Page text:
ANSWERS: ABM TREATY WILL BE RENEGOTIATED WHEN USA OFFERS RUSSIA DEEP NUCLEAR CUTS
IF OFFERED DEEP CUTS IN NUCLEAR WEAPONS, THE RUSSIANS WILL RENEGOTIATE THE ABM TREATY
PETER MALONE, managing director of CSP Associates, a strategy consulting firm, January 24, 2001, The Boston Globe SECTION: OP-ED; Pg. A15 HEADLINE: MISSILE DEFENSE AND ARMS REDUCTION //VT2002acsln
In this environment, an abrupt unilateral denunciation of the ABM treaty would be unwise and, perhaps, unnecessary. Given Bush's clear determination to pursue missile defense, the Russians might well agree to replace the ABM treaty with a new arms control regime that sets an overall limit on both offensive and defensive interceptors as well as sub-limits on the nuclear weapons themselves. Each side could then vary its mix of offensive and defensive payloads as it sees fit.
If the Russians lacked the desire or the resources to deploy defenses, they would nonetheless retain strategic equality with the United States while reducing the economic and safety burdens associated with unneeded and aging nuclear forces. So long as the ceilings were equal (or even roughly equivalent), neither side would enjoy either a pre-emptive strike capability or a high confidence defense against the other. This assures continued strategic stability.
OFFERING DEEP NUCLEAR CUTS CAN GET RUSSIA TO GO ALONG WITH NMD
JAMES RUBIN, US assistant secretary of state between 1997-2000, now lecturing at the London School of Economics, February 6, 2001, Financial Times (London) SECTION: COMMENT & ANALYSIS;Pg. 23 HEADLINE: COMMENT & ANALYSIS: A deal on missile defence: George Bush can build a consensus that protects the world against weapons of mass destruction, says James Rubin: //VT2002acsln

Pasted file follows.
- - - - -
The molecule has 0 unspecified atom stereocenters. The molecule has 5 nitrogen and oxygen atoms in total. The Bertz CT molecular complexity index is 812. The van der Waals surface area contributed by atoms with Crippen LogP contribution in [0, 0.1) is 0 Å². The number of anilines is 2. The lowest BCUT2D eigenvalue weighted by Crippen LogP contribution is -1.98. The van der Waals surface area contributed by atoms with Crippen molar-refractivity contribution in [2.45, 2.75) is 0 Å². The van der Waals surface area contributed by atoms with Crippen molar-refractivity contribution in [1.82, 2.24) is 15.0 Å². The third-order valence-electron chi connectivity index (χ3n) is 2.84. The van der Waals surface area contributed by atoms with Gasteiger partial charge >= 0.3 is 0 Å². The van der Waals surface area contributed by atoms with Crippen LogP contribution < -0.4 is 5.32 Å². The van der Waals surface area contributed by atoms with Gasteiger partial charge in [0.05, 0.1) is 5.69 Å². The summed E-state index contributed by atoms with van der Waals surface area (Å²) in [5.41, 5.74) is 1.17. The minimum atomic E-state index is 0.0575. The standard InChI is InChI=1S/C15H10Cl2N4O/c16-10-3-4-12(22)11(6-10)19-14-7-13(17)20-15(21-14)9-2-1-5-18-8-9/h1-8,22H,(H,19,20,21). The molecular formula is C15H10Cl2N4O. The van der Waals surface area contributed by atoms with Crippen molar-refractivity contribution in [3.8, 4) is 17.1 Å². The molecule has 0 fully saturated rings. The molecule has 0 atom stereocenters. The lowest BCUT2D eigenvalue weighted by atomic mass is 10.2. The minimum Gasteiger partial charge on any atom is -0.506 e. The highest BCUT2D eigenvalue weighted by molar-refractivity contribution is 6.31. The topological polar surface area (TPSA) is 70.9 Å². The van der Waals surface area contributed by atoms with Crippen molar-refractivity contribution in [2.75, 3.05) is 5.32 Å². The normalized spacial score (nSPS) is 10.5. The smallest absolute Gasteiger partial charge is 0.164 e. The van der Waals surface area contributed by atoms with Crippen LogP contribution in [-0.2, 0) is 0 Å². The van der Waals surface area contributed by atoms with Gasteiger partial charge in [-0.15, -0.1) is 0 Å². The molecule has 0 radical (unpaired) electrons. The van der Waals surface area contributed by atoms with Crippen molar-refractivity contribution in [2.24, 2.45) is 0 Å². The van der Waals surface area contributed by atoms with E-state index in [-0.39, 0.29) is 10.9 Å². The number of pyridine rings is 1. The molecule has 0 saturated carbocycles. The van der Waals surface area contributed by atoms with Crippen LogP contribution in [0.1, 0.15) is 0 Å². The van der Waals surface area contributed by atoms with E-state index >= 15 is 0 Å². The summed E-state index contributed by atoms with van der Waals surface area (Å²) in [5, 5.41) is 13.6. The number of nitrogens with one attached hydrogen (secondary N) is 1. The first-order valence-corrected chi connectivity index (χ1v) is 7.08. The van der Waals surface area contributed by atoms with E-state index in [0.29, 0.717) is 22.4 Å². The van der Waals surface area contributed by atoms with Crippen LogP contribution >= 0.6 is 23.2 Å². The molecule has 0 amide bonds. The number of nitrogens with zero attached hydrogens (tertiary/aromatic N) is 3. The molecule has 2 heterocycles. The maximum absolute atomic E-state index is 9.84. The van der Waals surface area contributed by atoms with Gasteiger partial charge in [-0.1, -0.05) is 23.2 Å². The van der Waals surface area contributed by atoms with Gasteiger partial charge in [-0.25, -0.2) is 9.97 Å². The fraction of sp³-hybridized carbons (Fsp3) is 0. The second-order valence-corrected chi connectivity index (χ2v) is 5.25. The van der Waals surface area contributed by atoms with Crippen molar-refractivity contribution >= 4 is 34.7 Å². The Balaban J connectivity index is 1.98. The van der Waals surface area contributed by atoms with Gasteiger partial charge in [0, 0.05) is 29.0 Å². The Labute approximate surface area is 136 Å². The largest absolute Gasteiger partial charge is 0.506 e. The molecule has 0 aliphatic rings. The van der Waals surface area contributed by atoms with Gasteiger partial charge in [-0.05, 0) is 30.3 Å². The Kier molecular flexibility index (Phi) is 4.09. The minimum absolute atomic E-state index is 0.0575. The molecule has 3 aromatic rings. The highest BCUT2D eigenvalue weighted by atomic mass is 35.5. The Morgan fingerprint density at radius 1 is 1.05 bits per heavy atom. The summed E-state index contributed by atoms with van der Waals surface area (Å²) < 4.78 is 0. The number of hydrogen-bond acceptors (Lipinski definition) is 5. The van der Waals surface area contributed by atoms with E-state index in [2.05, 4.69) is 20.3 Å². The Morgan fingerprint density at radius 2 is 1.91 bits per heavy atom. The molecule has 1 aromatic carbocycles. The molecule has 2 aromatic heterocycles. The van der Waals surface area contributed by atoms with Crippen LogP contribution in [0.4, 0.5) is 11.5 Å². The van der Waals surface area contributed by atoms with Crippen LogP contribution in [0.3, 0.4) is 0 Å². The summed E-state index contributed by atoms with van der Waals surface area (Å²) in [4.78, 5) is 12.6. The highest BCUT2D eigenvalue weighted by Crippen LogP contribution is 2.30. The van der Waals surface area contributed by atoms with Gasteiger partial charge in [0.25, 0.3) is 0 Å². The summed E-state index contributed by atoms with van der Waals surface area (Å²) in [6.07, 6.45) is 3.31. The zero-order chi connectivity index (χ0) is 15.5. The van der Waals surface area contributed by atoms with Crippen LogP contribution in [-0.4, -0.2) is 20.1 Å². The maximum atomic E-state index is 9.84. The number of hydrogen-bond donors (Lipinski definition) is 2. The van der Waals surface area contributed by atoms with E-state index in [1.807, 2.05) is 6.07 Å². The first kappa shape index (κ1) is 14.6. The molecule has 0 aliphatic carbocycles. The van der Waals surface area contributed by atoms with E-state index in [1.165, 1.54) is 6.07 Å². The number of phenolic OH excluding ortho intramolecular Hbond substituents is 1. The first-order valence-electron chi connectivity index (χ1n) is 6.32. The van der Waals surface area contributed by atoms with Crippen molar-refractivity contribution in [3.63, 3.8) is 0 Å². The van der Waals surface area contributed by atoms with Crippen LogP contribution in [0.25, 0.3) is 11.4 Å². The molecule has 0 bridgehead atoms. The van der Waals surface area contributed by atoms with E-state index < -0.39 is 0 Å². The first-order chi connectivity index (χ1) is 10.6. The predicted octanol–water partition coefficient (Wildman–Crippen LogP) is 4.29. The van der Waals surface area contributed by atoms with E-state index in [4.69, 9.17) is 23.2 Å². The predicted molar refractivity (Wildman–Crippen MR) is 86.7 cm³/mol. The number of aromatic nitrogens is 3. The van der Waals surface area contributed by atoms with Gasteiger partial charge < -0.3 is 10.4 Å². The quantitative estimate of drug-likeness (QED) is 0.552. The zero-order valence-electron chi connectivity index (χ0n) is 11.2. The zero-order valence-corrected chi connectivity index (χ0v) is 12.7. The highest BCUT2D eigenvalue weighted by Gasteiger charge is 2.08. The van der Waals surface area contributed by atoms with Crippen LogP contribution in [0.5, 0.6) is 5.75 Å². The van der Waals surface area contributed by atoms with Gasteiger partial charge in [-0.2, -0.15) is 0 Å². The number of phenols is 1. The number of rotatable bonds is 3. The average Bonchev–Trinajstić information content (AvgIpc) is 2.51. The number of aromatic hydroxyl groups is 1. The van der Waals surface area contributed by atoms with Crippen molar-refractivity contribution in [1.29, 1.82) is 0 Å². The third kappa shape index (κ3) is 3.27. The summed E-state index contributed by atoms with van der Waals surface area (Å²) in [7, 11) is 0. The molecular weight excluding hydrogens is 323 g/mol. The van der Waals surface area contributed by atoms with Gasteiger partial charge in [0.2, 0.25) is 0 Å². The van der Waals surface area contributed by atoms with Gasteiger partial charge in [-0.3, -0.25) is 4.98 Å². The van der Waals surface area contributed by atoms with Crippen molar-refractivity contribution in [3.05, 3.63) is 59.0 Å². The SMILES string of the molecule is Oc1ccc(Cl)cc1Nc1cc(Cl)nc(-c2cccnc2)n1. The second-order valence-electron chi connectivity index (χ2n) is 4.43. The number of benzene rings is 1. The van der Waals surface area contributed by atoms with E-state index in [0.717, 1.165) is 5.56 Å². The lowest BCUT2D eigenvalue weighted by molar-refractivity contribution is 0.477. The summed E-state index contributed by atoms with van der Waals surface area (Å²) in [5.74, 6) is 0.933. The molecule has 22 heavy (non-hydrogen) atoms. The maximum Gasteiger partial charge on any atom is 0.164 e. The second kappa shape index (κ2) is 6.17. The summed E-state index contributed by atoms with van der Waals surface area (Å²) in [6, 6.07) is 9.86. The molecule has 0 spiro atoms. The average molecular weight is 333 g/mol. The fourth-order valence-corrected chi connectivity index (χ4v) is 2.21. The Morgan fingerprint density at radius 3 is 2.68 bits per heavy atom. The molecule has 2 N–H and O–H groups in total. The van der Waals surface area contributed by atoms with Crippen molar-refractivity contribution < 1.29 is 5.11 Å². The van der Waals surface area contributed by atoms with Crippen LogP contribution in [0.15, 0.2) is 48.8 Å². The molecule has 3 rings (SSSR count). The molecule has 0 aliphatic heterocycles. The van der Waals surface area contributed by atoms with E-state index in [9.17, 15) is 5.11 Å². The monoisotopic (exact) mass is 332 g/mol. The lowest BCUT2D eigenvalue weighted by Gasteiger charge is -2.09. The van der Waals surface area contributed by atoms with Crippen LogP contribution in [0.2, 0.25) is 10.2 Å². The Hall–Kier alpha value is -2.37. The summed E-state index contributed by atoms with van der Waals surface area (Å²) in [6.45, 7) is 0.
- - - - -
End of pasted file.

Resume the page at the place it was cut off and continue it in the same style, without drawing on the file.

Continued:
Over the past two years, there have been strong indications that Moscow would accept such a bargain - especially as sea-based NMD would not be able to strike Russian missiles deployed well inland (the same applies for China). Moscow's real fear is that it will be unable to maintain parity with the US unless much lower levels are agreed on the offensive side. With a dramatic offer of deep cuts, Mr Bush can change Moscow's thinking and show that NMD is compatible with arms control.
NMD WILL NOT CAUSE RUSSIA TO MAINTAIN A LARGER NUCLEAR ARSENAL
BAKER SPRING, Research Fellow The Heritage Foundation, July 13, 2000 MYTHS ABOUT MISSILE DEFENSE AND THE ARMS RACE No. 1385http://www.heritage.org/library/backgrounder/bg1385.html //VT2002acsln
Myth #2: Deploying a U.S. national missile defense system will cause Russia to maintain a larger strategic nuclear arsenal than it otherwise would.
Reality: Current economic circumstances will force Russia to reduce its strategic nuclear arsenal even without arms control considerations.
The argument in favor of an offensive buildup of Russian strategic forces ignores the fact that the Cold War is over and that Russia is not likely to seek a Soviet-style confrontation with the United States. It also ignores the possibility that Russia could mimic the Soviet Union's response after the ABM Treaty was signed and seek a first-strike capability. The reality, however, is that Russia does not have the financial resources to pursue an arms race against the United States; in 1997, its gross domestic product (GDP) was only an estimated $644 billion, compared with America's GDP of $7 trillion.
RUSSIANS WILL AGREE TO AMEND THE ABM TREATY, BUT WILL DEMAND DEEP NUCLEAR CUTS BY BOTH SIDES IN EXCHANGE
Lawrence Freedman is professor of war studies at King's College London, The Independent (London) August 22, 1999, SECTION: COMMENT; Pg. 24 HEADLINE: WHY AMERICA SAYS IT NOW NEEDS 'SON OF STAR WARS'; THE WEST NO LONGER REQUIRES A NUCLEAR CAPABILITY, BUT IT FEARS THAT OTHERS STILL DO. // lnu-acs
Moscow may agree to some amendment of the 1972 treaty, but it will sell its concessions hard. It wants parity with America in numbers of warheads, but this can be achieved only if the Americans agree to make substantial cuts: as things stand, their lack of resources may reduce the Russians' arsenal to a thousand warheads.